Diagnosis and etiology

The patient was a girl aged 8 years with no relevant medical history of bone or dental pathology in her family, but she had bad tongue habits. The extraoral examination showed a midface deficiency along with a Class III profile ( Fig 1 ). The intraoral examination showed a Class III malocclusion with posterior and anterior crossbites and with anterior open bite.

Fig 1
Pretreatment photographs.

The dental casts ( Fig 2 ) showed a transverse deficiency and an arch length deficiency in the maxillary arch. Moreover, molar and canine Class III relationships coexisted with the anterior and posterior crossbites and the anterior open bite of 3 mm. The panoramic radiograph ( Fig 3 ) showed no hypodontia (and normal periodontal conditions).

Fig 2
Pretreatment dental casts.

Fig 3
Pretreatment cephalometric and panoramic radiographs.

The cephalometric analysis showed a skeletal Class III relationship (ANB angle, −5°) with mandibular excess (SNB angle, 85°). The maxillofacial region had a vertical growth pattern (S-Go/N-Me, 58.8%), but the y-axis angle was basically normal (y-axis, 60°). The mandibular body was long, and the ramus was obviously short (Go-Pg, 79 mm; Go-Co, 48 mm). The position and size of the maxilla were deficient (SNA angle, 80°). The mandibular incisors were lingually inclined (L1-NB angle, 27°). The maxillary incisors were labially inclined (U1-L1 angle, 119°; U1-SN angle, 62°; U1-NA angle, 37°). The eruption of the maxillary incisors and the mandibular molars was deficient (U1-PP, 24 mm; L6-MP, 26 mm) ( Fig 4 , Table ).

Fig 4
Pretreatment cephalometric tracing.

Table
Cephalometric analysis
Variable Mean A1 A2 B
SNA (°) 82 80 84 83
SNB (°) 79 85 82 81
ANB (°) 3 −5 2 2
U1-L1 (°) 126 119 115 123
L1-NB (°) 27 27 27 19
U1-NA (°) 24 37 37 37
U1-SN (°) 72.5 62 59 60
PP-FH (°) 4.5 −9 4 1
Y-axis (°) 61 60 59 60
S-Go/N-Me (%) 65.8 58.8 59.7 59.3
Go-Co (mm) 56 48 55 59
Go-Pg (mm) 72.5 79 79 79
U1-PP (mm) 27.5 24 28 28
L6-MP (mm) 33 26 32 32

A1 , Pretreatment records; A2 , records after facemask treatment; B , posttreatment records.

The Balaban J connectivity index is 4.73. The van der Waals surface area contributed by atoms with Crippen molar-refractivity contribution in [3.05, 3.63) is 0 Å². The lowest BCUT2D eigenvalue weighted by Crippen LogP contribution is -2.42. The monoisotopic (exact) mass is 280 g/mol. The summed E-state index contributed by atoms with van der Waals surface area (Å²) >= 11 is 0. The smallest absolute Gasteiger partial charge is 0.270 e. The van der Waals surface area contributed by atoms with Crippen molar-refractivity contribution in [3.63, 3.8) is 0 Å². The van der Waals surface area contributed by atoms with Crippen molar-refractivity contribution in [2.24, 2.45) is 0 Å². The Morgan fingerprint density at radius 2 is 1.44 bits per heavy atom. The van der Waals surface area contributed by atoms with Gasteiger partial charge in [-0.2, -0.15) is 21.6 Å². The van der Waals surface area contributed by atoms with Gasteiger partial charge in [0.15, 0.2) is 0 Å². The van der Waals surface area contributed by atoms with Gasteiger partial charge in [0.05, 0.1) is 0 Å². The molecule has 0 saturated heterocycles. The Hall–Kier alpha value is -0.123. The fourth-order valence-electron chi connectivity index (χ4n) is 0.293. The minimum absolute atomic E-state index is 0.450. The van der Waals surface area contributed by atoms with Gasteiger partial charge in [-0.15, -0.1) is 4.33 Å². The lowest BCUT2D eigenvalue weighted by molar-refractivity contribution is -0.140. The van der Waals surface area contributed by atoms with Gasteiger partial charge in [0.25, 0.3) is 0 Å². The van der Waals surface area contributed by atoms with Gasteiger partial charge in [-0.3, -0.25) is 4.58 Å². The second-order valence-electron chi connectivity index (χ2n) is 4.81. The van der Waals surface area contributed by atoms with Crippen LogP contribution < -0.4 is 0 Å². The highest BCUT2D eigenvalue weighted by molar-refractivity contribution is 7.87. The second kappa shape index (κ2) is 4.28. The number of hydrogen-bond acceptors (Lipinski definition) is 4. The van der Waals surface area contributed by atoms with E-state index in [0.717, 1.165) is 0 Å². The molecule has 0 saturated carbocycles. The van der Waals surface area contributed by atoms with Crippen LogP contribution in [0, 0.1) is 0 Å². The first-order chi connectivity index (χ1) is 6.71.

Treatment objectives

The proposed primary treatment objectives were as follows.

  • 1.

    Stabilize the maxillary and mandibular vertical relationship.

  • 2.

    Eliminate the functional limitation of the mandible by transverse expansion of the maxillary arch in the early period.

  • 3.

    Coordinate the maxillary and mandibular sagittal relationships by correction of the dental malocclusion.

  • 4.

    Obtain a normal posterior overjet and correct the anterior open bite and anterior crowding.

Treatment objectives

The proposed primary treatment objectives were as follows.

  • 1.

    Stabilize the maxillary and mandibular vertical relationship.

  • 2.

    Eliminate the functional limitation of the mandible by transverse expansion of the maxillary arch in the early period.

  • 3.

    Coordinate the maxillary and mandibular sagittal relationships by correction of the dental malocclusion.

  • 4.

    Obtain a normal posterior overjet and correct the anterior open bite and anterior crowding.

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Apr 6, 2017 | Posted by in Orthodontics | Comments Off on Conservative treatment for a growing patient with a severe, developing skeletal Class III malocclusion and open bite